Chichicastenango, town, SW Guatemala. In the heart of the highlands, Chichicastenango was a trading town in ancient times. It became the spiritual center of the Quiché after their defeat (1524) by Pedro de Alvarado. The town, often called Santo Tomás, is quaint and charming, with a maze of winding streets surrounding the main plaza, the site of one of the most colorful town markets in Central America. In the Dominican monastery (founded 1542) was discovered the famous Popul-Vuh manuscript of Maya-Quiché mythology. There are several excellent collections of relics, especially of carved jade. Chichicastenango is a popular tourist center.

Chichicastenango, also known as Santo Tomás Chichicastenango, is a town in the El Quiché department of Guatemala, known for its traditional Maya Indian culture. The Spanish conquistadors gave the town its name from the Nahuatl name used by their soldiers from Tlaxcala: Tzitzicaztenanco, or City of Nettles. Its original name was Chaviar.

Chichicastenango serves as the municipal seat for the surrounding municipality of the same name.

Chichicatenango is a small and stucco-white town, lying on the crests of mountaintops at an altitude of 1,965 m (6,447 ft). It is located about 140 km (87 miles) northwest of Guatemala City.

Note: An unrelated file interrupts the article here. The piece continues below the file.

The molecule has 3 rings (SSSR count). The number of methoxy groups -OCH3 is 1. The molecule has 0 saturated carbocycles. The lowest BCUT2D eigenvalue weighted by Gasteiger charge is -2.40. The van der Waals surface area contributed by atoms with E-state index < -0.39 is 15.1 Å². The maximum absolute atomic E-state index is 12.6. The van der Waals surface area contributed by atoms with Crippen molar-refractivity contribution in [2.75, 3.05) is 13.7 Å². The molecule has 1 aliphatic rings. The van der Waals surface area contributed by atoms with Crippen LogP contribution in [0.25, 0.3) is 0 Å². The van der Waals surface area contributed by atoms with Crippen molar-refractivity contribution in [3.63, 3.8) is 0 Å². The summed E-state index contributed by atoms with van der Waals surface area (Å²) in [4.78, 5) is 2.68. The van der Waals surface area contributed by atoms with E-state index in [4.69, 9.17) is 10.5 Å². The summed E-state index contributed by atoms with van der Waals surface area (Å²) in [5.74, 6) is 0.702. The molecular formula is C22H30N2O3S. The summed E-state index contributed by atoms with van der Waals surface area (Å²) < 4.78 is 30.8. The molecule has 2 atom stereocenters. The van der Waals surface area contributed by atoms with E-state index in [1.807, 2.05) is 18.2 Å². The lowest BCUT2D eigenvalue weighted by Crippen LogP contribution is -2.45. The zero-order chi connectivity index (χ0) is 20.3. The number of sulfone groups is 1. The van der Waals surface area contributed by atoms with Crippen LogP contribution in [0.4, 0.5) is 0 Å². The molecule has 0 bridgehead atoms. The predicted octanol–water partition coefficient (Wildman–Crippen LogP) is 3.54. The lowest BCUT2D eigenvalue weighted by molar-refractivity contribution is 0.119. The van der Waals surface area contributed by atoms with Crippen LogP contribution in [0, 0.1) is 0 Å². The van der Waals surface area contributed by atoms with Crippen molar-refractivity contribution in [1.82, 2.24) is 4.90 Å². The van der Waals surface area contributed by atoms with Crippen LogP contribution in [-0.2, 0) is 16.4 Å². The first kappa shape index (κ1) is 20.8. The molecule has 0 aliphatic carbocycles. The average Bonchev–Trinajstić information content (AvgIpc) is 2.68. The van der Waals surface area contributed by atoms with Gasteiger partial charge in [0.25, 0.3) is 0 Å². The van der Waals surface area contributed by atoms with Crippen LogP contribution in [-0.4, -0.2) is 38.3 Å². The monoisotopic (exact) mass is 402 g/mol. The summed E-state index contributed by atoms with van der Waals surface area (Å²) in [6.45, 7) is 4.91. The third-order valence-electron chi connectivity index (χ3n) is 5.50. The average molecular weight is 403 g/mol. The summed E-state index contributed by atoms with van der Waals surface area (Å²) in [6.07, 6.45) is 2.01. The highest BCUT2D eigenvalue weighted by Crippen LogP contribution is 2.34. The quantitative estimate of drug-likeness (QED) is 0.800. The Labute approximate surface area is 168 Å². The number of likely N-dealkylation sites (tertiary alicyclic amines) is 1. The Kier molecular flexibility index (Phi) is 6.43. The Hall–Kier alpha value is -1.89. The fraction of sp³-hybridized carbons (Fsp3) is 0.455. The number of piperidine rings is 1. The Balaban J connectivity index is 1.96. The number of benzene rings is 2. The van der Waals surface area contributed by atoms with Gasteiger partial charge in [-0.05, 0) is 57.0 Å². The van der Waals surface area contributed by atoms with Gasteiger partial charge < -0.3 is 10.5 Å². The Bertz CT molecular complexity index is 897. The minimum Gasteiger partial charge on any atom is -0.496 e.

On Thursdays and Sundays there is a large market where vendors sell handicrafts, food, flowers, pottery, wooden boxes, condiments, medicinal plants, candles, pom and copal (traditional incense), cal (lime for preparing tortillas), grindstones, pigs and chickens, machetes, and other tools. In the central part of the market plaza are comedores (small eateries).

Among the items sold are textiles, particularly the women's blouses. The manufacture of masks, used by dancers in traditional dances has also made this city well-known for woodcarving.

Church of Santo Tomás

Next to the market is the 400-year old church of Santo Tomás. It is built atop a Pre-Columbian platform, and the steps originally leading to a temple of the pre-Hispanic Maya civilization remain venerated. Shamans still use the church for their rituals, burning incense and candles. In special cases, they burn a chicken for the gods. Each of the 18 stairs that lead up to the church stands for one month of the Maya calendar year. They also have an ancient carved stone known as Pascual Abaj nearby and the Maya priests perform several rituals there. Writing on the stone records the doings of a king named Tohil (Fate).

In Music

At least three songs have been written about the town.

  • “Chichicastenango” Xavier Cugat 1937
  • "In Chi-Chi Castenango" Edmundo Ros Mambo Jambo: Original Recordings 1941-1950
  • "In the Land of The Maya" Lennie Gallant In the Land of The Maya

In addition, the character Rosie from Bye Bye Birdie repeatedly mentions her relatives in Chichicastenango.


Chichicastenango is composed of the municipal seat and 81 rural communities. Nearby village communities include Paquixic (1.0 nm), Chucam (1.0 nm), Chujupen (1.4 nm), Camanibal (2.2 nm), Chontala (2.2 nm) and Chucojom (1.0 nm).


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